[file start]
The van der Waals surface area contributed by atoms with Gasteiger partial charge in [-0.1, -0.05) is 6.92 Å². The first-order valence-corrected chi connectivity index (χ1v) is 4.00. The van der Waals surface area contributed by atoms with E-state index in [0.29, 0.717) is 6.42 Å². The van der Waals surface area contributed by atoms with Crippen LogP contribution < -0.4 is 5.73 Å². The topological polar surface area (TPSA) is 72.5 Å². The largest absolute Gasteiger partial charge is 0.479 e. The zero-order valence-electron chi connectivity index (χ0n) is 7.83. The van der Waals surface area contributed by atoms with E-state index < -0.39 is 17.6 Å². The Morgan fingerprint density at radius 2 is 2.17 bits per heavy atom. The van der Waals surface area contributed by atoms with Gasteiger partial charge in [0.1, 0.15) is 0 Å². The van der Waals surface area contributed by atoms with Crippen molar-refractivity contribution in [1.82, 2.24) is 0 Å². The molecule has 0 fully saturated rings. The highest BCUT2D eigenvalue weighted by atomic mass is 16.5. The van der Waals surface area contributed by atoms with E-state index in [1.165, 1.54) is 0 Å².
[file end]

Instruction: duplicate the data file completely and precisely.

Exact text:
The van der Waals surface area contributed by atoms with Gasteiger partial charge in [-0.1, -0.05) is 6.92 Å². The first-order valence-corrected chi connectivity index (χ1v) is 4.00. The van der Waals surface area contributed by atoms with E-state index in [0.29, 0.717) is 6.42 Å². The van der Waals surface area contributed by atoms with Crippen LogP contribution < -0.4 is 5.73 Å². The topological polar surface area (TPSA) is 72.5 Å². The largest absolute Gasteiger partial charge is 0.479 e. The zero-order valence-electron chi connectivity index (χ0n) is 7.83. The van der Waals surface area contributed by atoms with E-state index < -0.39 is 17.6 Å². The Morgan fingerprint density at radius 2 is 2.17 bits per heavy atom. The van der Waals surface area contributed by atoms with Gasteiger partial charge in [0.1, 0.15) is 0 Å². The van der Waals surface area contributed by atoms with Crippen molar-refractivity contribution in [1.82, 2.24) is 0 Å². The molecule has 0 fully saturated rings. The highest BCUT2D eigenvalue weighted by atomic mass is 16.5. The van der Waals surface area contributed by atoms with E-state index in [1.165, 1.54) is 0 Å².